And so we come to this morning’s passage. Here on the other side of Easter, we encounter the early church as it begins to find its way in the world. And the whole thing sounds like nothing more than “those were the days” nostalgia, doesn’t it? Luke paints this beautiful, almost utopian picture: “The whole group of those who believed” (which number well over 5,000 at this point) “were of one heart and mind, and no one claimed private ownership of any possessions…There was not a needy person among them.” Now, I don’t know about you, but this certainly doesn’t sound like any church group I’ve ever experienced. Even excluding the remarkable willingness to give up private ownership and share with others in need, the vision of a faith community being “of one heart and mind” hardly seems realistic. We just do not know a human community – much less a church – like this!
The natural thing to do with such a passage would be to simply dismiss it as a romantic notion of a bygone era. It’s much easier to just read through this part of the Book of Acts than to consider the implications it has for our lives. But the gospel does have implications for our lives, BIG ones. And as we stand here on “this side” of Jesus’ death and resurrection, we have to consider what that means for our lives. This passage forces us to do just that; it makes us think deeply about the effects Jesus’ resurrection might actually have on our lives. And here’s the thing: there’s a lot in this world that can change our lives, but there’s only one way that we can be changed for the better, and that is through Christ. That’s why we celebrate the resurrection each Easter and every Sunday; it is the way to NEW life!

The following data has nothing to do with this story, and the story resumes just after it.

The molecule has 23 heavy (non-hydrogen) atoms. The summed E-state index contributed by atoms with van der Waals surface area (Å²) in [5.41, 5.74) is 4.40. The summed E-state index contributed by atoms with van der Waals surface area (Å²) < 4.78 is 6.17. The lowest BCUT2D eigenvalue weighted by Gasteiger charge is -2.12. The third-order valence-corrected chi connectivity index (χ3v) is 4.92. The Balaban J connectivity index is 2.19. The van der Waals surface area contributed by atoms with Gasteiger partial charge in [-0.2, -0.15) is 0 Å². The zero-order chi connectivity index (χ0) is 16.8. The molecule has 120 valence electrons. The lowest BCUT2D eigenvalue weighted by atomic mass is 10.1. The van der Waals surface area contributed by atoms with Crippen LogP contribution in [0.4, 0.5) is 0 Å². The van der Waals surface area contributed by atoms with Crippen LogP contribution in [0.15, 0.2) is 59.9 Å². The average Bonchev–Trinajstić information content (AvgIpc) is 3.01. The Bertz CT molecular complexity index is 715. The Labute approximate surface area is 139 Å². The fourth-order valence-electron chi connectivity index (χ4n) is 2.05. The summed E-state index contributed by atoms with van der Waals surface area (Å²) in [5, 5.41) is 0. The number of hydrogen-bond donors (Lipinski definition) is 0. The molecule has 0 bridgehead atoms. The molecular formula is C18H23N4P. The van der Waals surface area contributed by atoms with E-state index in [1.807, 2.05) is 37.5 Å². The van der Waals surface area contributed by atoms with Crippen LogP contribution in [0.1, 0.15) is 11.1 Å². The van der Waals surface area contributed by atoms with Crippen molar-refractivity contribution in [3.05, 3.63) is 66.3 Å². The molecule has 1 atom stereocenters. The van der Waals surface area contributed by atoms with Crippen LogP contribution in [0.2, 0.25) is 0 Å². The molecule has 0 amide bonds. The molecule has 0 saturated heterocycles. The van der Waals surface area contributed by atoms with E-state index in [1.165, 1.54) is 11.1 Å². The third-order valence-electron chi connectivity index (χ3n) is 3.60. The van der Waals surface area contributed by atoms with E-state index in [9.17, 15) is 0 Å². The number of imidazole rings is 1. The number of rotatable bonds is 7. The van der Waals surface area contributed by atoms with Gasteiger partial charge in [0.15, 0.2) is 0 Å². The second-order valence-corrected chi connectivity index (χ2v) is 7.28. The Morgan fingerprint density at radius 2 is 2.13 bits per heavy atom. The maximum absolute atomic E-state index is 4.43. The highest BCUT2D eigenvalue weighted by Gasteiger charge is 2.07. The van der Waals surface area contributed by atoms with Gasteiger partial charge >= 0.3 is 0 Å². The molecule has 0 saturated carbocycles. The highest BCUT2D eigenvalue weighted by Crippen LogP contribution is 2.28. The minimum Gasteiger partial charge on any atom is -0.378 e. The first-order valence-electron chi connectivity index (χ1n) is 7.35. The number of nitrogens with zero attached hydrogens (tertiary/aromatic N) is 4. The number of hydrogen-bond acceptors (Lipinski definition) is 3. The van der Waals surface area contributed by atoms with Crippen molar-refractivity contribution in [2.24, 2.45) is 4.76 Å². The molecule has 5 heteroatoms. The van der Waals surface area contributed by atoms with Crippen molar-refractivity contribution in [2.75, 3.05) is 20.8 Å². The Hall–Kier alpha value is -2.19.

Have you ever played that game with someone, the one that goes: “If you won the lottery what would you do?” I did that one time with my college roommate. First she said she’d buy a Corvette for herself. Then, she went on to say she would purchase a huge mansion for herself. This went on and on and on until my friend couldn’t think of anything else she could buy for herself. After a moment or two of being stumped, she finally looked up and said, “Oh, and I’d give some away.” I remember thinking that was hilarious, and also very insightful into the way we humans often think.